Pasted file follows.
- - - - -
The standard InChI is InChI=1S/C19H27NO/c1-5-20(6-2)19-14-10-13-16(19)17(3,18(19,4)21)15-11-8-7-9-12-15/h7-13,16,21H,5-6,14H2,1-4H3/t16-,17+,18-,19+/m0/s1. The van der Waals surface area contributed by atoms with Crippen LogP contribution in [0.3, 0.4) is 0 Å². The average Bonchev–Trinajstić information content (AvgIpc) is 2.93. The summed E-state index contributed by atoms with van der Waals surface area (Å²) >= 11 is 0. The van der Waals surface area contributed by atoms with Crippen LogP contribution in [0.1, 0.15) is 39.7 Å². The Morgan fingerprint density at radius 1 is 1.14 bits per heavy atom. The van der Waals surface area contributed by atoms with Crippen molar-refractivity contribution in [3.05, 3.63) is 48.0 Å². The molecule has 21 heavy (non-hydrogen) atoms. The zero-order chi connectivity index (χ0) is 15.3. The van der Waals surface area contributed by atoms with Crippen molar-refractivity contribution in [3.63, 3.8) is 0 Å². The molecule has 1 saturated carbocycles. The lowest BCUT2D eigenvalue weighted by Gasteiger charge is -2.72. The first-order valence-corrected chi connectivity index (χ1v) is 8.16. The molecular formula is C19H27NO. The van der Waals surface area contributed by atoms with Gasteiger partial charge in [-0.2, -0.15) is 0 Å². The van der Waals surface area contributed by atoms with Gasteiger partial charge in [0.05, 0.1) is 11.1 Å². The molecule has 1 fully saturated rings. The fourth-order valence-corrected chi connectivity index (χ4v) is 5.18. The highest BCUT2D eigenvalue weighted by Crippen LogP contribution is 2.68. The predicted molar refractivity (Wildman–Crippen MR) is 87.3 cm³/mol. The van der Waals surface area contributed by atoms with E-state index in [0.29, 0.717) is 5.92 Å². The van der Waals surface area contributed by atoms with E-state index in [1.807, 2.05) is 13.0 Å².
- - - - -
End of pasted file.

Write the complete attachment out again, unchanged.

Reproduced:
The standard InChI is InChI=1S/C19H27NO/c1-5-20(6-2)19-14-10-13-16(19)17(3,18(19,4)21)15-11-8-7-9-12-15/h7-13,16,21H,5-6,14H2,1-4H3/t16-,17+,18-,19+/m0/s1. The van der Waals surface area contributed by atoms with Crippen LogP contribution in [0.3, 0.4) is 0 Å². The average Bonchev–Trinajstić information content (AvgIpc) is 2.93. The summed E-state index contributed by atoms with van der Waals surface area (Å²) >= 11 is 0. The van der Waals surface area contributed by atoms with Crippen LogP contribution in [0.1, 0.15) is 39.7 Å². The Morgan fingerprint density at radius 1 is 1.14 bits per heavy atom. The van der Waals surface area contributed by atoms with Crippen molar-refractivity contribution in [3.05, 3.63) is 48.0 Å². The molecule has 21 heavy (non-hydrogen) atoms. The zero-order chi connectivity index (χ0) is 15.3. The van der Waals surface area contributed by atoms with Crippen molar-refractivity contribution in [3.63, 3.8) is 0 Å². The molecule has 1 saturated carbocycles. The lowest BCUT2D eigenvalue weighted by Gasteiger charge is -2.72. The first-order valence-corrected chi connectivity index (χ1v) is 8.16. The molecular formula is C19H27NO. The van der Waals surface area contributed by atoms with Gasteiger partial charge in [-0.2, -0.15) is 0 Å². The van der Waals surface area contributed by atoms with Gasteiger partial charge in [0.05, 0.1) is 11.1 Å². The molecule has 1 fully saturated rings. The fourth-order valence-corrected chi connectivity index (χ4v) is 5.18. The highest BCUT2D eigenvalue weighted by Crippen LogP contribution is 2.68. The predicted molar refractivity (Wildman–Crippen MR) is 87.3 cm³/mol. The van der Waals surface area contributed by atoms with E-state index in [0.29, 0.717) is 5.92 Å². The van der Waals surface area contributed by atoms with E-state index in [1.807, 2.05) is 13.0 Å².